Interviews at Lendrick are obviously somewhat unorthodox!  I remember mine vividly ! Most of my working life pre-Lendrick was spent in the very staid atmosphere of the 'legal' world, so I was rather unprepared for the informality of the occasion to say the least. On moving from the Headmaster's Study to the inner sanctum of the office, I was given all the relevant information (holiday dates, etc) and on confessing that legal offices were more familiar to me I was told that this experience would stand me in perfect stead!!

13 years on I'm still somewhat bemused as I have not been conscious of the relevance !! Nothing could have prepared me for what lay ahead. In fact on being told I was only fourth choice, I felt myself relaxing and thinking some other more suitable post is bound to come along.  Obviously the other candidates saw sense and I was offered the job !  (Their loss, my gain I think ! ) My predecessor did confess on meeting a few weeks after I started, "Its probably the worst job in the school!" from time to time on meeting she would enquire, very tentatively, "are you managing ?" I think during the first term I secretly handed in my notice about half a dozen times.

Pupils numbered 75, 60 boys and 15 girls at that time and I did not have the same contact with them as I would have liked. Any that were found lurking behind filing cabinets were soon despatched back to class with loud protestations of "I only came in for an envelope - I was coming straight back !"

Many a time I'm sure irate teachers searched the building for wayward pupils, only trying the office as a last resort. Obviously the relevance of the office teabreak at 3.00 p.m. was lost on them, but then I always thought the pupils were "above average" in so many ways !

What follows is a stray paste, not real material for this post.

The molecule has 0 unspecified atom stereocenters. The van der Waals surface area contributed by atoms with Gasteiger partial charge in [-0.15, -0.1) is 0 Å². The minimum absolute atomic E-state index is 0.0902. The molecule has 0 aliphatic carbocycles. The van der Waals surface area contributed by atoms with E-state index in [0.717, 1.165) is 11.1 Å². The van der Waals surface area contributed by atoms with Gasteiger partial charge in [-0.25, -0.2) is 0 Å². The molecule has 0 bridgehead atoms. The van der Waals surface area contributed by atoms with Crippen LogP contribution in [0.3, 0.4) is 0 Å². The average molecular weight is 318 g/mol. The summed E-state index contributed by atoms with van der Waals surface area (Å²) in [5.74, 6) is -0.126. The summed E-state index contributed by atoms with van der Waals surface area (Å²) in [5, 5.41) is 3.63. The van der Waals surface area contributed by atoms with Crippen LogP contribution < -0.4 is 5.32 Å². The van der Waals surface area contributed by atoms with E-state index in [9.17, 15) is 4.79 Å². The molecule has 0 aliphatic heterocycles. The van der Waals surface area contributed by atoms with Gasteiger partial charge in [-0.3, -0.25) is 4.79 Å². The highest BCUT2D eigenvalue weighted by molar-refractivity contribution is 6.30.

I think from a purely secretarial point of view my ability to concentrate has improved considerably, by necessity, as in mid-dictation almost without fail, the office door would burst open dramatically and some horrendous 'happening' would be relayed to the Headmaster who would then disappear for a while, and would miraculously pick up where he left off as if nothing had happened ! Interruptions were numerous and very varied, from blocked loos to boys bunking, urgent calls from Stockbrokers !!! etc etc.

The years have flown by, but there seem to have been so many memorable events, wonderful concerts, the rehearsals for which very often took place right outside the office door (around ?? decibels) making communication with the outside world totally impossible, but which 'on the night' were so enjoyable. Seeking the pupils' sheer delight at staff making complete fools of themselves.

Over the last two years or so with a much smaller roll, I have felt more like part of a large family, no less enjoyable, and allowing me to get to know the pupils better as the restraints on office visits perhaps lessened.

I think visits from teachers have marginally increased too, but I recognise that the lure of the photocopier is VERY STRONG FOR SOME

I am not convinced that Lendrick as we know it will 'disappear'.

Whatever happens I for one will always be able to readily conjure up faces and antics of pupils in every nook and cranny of the building and I know these memories will always make me smile and be glad I was part of it.

I have benefitted [sic] enormously from the"3 R's"

Randy (sorry D.T.)

Ruthless (spelt Mul....)

and last but by no means least

Rantin rovin (What's the latest score Dave) Robin (Burns' aficionados please note !)

As for all the other staff, i.e. "the workers" I've admired and liked them a lot BUT for me the REAL EXPERIENCE has come from the pupils. They what its been about and they are the ones that have given me the most.  To the most recent leavers and those soon to leave, I wish you everything you wish yourselves, but its been good to know you all !

SHEILA E. DINGWALL

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